Haemolytic uraemic syndrome (STEC HUS)

Find out about haemolytic uraemic syndrome (STEC HUS): symptoms, diagnosis, treatment and sources of further information and support.

What is haemolytic uraemic syndrome (STEC HUS)?

Haemolytic uraemic syndrome (HUS) is a rare condition that damages the small blood vessels inside the kidneys.

Haemolytic – it involves the blood

Uraemic – it involves the kidneys

Syndrome – there are several different things going on at the same time

STEC HUS is different to aHUS (atypical haemolytic uraemic syndrome).

STEC HUS can occur after a stomach infection caused by the bacteria Shiga toxin-producing Escherichia coli (STEC), a type of E.coli.

STEC HUS affects around 1 in 100,000 people in the UK. There are about 100 new cases a year. It usually affects children under the age of ten. Men and women are affected equally.

STEC HUS is also sometimes known as typical HUS or diarrhoea-associated (D+) haemolytic uremic syndrome.

What are the signs and symptoms of STEC HUS?

The first symptoms of STEC HUS are linked to gastroenteritis (commonly called a stomach bug) and include:

  • diarrhoea that lasts for several days
  • urinating less than normal or not at all
  • feeling and/or being sick
  • stomach pain
  • high temperature (over 30˚), often with excessive sweating and/or shivers

Blood may appear in the poo after a few days of diarrhoea.

Excessive tiredness and anaemia can develop after about a week.

Some children develop pinhead-sized red or purple spots on the skin.

The bacteria that causes STEC HUS is infectious. Children may be advised to stay home from school and family members should take care to keep things clean to avoid the infection spreading.

What causes STEC HUS?

STEC HUS can occur when infected by a particular type of the E.coli bacteria. Infection may come from:

  • contact with farm animals such as cows
  • drinking unpasteurised milk
  • swimming in contaminated water
  • eating undercooked meat or contaminated produce such as lettuce, spinach and bean sprouts

The bacteria can also be passed from person to person.

Not everyone who is infected with the bacteria will develop STEC HUS. Localised outbreaks may occur but in general, one in ten people infected by the bacteria will go on to develop STEC HUS.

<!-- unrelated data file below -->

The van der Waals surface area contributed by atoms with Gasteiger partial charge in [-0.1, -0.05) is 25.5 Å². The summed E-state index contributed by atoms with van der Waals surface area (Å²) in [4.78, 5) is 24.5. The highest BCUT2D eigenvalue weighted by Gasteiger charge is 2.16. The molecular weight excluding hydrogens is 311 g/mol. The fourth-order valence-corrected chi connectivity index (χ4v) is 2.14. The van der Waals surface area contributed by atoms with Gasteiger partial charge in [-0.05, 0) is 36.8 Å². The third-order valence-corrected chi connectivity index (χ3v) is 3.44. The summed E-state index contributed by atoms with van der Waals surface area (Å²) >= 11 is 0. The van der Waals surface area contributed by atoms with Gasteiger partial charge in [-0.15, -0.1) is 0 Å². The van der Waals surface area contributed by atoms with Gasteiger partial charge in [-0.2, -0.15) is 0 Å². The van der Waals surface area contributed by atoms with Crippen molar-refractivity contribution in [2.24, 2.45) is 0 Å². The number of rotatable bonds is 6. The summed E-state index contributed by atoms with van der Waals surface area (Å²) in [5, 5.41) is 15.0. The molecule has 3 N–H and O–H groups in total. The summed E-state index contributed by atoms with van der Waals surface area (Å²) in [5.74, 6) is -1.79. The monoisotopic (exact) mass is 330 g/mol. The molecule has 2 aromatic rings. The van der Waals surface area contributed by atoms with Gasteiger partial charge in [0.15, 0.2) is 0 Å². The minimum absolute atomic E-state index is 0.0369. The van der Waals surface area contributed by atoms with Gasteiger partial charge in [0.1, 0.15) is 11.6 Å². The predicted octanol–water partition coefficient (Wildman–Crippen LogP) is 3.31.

It is not yet clear why some people develop STEC HUS after infection. Age appears to be a factor, as STEC HUS is more likely to develop in children under the age of five and adults over 65. There may also be a genetic susceptibility, although this is still being investigated.

When STEC HUS does develop, the E.coli bacteria produces a poison called Shiga toxin which damages the cells of the blood vessels in the kidneys. This affects how well the kidneys can work and can cause permanent damage if it is not treated.

How is STEC HUS diagnosed?

STEC HUS is usually diagnosed in children by a clinical examination, blood, urine and stool tests.

In rare cases, a kidney biopsy may also be performed if the diagnosis is unclear.

Does STEC HUS affect other parts of the body?

Around 3 in 100 people with STEC HUS develop insulin-dependent diabetes as it can affect the functioning of the pancreas.

In very rare cases, STEC HUS can affect the brain and cause seizures.

Does STEC HUS run in families?

STEC HUS does not have a genetic cause so it cannot be inherited. However, the bacteria that causes STEC HUS is infectious so it can spread to other members of the same household. It is therefore very important to follow good hygiene practices including:

  • high temperature washing of clothes, bedding and towels
  • washing hands with soap and water (not gel or wipes) before eating and after going to the toilet
  • not sharing plates or glasses with someone who is infected
  • avoiding contact with farm animals

How is STEC HUS treated?

There is currently no direct treatment for STEC HUS so care focuses on protecting the kidneys and keeping the body healthy until the illness resolves itself. This usually happens within one or two weeks, as with normal stomach infections.

Young children may be admitted to hospital so that their fluid levels can be monitored and nutritional supplements prescribed to help their bodies fight the infection. Young babies may need a feeding tube for a short time.

In some cases, a short-term course of dialysis is needed in order to temporarily take over the work of the kidneys to give them time to recover.

Antibiotics are not recommended as a form of treatment for STEC HUS. They are not needed for this type of infection and may actually increase the release of toxins in the intestines.

Around seven in ten people with STEC HUS recover completely and do not need any follow up treatment. Annual reviews may be recommended to check that everything remains stable.

In some adults, the kidney damage is more severe and long-term dialysis or transplant may be needed.

STEC HUS is classed as a notifiable disease so the local public health authority will be told in order to identify the cause of the outbreak and minimise further infection. Cases of STEC HUS in children should also be reported to the British Paediatric Surveillance Unit.

Where can I get more information or support about STEC HUS?

For more information on STEC HUS including its diagnosis, symptoms and treatment, visit Haemolytic Uraemic Syndrome Help (HUSH).

Publication date: 11/2023

Review date: 11/2026

This resource was produced according to PIF TICK standards. PIF TICK is the UK’s only assessed quality mark for print and online health and care information. Kidney Care UK is PIF TICK accredited.